Crinoidal limestone - Derbyshire
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Fact sheet

Crinoidal limestone - Derbyshire

Crinoidal limestone deposits found in Derbyshire, England were laid down during the Lower Carboniferous times prior to progradation of large deltas from the north, which formed the later Millstone Grits. At that time, the part of the UK that would become the English Peak District was the bed of a sub-tropical shallow continental shelf sea with a variety of life some of which has been preserved in this rock. The location of this sample was far from shore although the sea remained shallow and the water was rich in nutrients, producing the perfect conditions for the buildup of platforms of carbonate-rich rock. Crinoids were common in this shallow shelf environment during the Carboniferous and have been referred to as ‘Derbyshire Screws’ because of their abundance in the Peak District limestone. The thin section illustrates the coarse-grained, poorly sorted, well-cemented nature of this limestone rock. It contains bivalves, brachiopods, corals and crinoids in a fragmental matrix cemented by crystalline calcite (known as sparite). 

Additional images
  • crinoidal limestone - width 4 cm
  • crinoidal limestone - width 3 cm
  • crinoidal limestone - width 2.3 cm
53.208837, -1.766385
Once a Week quarry, Monyash, near Buxton, Derbyshire
About this collection

The United Kingdom Virtual Microscope (UKVM) collection consists of igneous, sedimentary and metamorphic rocks from around the UK.

It is intended as a teaching resource, helping to tell the story of the common rock types and how they form, and reflecting the history of the UK at the margins of the continent of Europe. The collection is a series of teaching sets, for example igneous rocks from the North Atlantic Igneous Province and SW England; high-temperature metamorphic rocks from Scotland and low-temperature metamorphic rocks from Wales; and sedimentary rocks, including English limestones and sandstones.

Sample details

Rock-forming mineral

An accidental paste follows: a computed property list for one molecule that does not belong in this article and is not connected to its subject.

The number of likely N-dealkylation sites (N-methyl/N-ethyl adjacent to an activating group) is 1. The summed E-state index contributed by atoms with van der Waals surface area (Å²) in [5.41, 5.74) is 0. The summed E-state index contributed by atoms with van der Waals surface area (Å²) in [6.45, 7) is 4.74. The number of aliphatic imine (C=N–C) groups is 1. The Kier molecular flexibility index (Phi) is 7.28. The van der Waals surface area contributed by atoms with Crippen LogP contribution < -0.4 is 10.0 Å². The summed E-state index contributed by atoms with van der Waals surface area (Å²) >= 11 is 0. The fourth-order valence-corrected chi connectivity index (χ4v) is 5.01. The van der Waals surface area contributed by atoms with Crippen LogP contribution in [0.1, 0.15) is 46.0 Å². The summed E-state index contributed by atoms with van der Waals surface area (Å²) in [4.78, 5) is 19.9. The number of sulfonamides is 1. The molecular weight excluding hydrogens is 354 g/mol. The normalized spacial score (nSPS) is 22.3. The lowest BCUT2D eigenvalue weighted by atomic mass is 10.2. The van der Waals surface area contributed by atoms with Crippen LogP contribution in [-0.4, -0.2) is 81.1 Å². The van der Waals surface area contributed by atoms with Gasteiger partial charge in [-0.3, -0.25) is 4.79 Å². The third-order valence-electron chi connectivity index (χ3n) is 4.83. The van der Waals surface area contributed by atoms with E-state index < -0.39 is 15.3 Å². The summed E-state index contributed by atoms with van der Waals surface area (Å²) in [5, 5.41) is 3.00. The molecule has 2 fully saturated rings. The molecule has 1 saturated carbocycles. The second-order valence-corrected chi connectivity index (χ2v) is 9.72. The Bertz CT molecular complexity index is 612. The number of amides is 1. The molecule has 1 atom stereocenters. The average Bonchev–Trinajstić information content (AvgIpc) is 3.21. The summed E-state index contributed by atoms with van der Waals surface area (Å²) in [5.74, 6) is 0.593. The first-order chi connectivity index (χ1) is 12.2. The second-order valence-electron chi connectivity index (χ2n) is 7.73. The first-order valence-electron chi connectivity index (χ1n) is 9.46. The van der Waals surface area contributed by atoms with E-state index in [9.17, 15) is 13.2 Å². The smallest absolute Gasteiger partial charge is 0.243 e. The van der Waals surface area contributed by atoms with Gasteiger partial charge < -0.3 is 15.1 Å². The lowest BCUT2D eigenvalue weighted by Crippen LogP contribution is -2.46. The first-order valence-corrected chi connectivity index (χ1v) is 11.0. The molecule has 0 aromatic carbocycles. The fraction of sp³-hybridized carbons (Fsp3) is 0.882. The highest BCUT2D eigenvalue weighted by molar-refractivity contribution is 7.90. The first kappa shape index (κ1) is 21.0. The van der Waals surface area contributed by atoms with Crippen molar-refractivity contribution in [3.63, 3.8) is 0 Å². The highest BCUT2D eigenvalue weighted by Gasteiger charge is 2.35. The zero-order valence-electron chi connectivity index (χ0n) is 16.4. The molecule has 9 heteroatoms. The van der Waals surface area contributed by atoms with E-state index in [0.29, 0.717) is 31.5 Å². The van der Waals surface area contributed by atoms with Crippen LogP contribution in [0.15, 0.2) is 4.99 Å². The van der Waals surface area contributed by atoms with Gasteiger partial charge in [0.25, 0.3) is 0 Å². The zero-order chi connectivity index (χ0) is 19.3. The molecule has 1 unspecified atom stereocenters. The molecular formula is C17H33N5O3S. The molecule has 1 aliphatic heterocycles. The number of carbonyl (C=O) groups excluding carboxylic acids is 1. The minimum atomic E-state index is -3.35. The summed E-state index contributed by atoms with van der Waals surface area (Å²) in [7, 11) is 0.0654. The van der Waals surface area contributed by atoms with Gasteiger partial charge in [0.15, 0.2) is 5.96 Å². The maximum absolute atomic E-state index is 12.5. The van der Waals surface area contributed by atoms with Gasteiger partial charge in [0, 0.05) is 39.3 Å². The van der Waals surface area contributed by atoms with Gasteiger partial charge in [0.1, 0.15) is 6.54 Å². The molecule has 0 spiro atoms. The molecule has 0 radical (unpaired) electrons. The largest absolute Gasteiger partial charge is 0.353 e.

Category guide  
Category Guide
Refers to any word or phrase that appears in the individual rock names. Names are generally descriptive; they allow users to search for broad terms like ‘granite’ as well as more specific names such as ‘breccia’. However, the adjacent descriptions of the specimens captures a wider range of general words and phrases and is a more powerful search tool.
Refers to any word or phrase that appears anywhere in the descriptions of the specimens
Accessory minerals
Minerals that occur in very low abundance in a rock. They are usually not visible with the naked eye and contribute perhapssver, they often dominate the rare elements such as platinum group metals.
Rock-forming minerals
Minerals that make up the bulk of all rock samples and are also the ones used in rock classi?cation.
Selecting one or more period, for example 'Jurassic'.
A term used to group together related samples that are not already gathered into a single Collection. For instance, there is a ‘SW England granites’ theme that includes such rock types as granite, hydrothermal breccia, skarn and vein samples.
A general term used to label a rock sample. It is a useful way of grouping similar samples throughout a collection. Category names are often, but not exclusively, common rock names (e.g. granite, basalt, dolerite, gabbro, greisen, skarn, gneiss, amphibolite, limestone, sandstone).
The owner of the sample that appears in the collection. For example, NASA owns all the samples that appear in the Moon Rocks collection
We would like to thank the following for the use of this sample: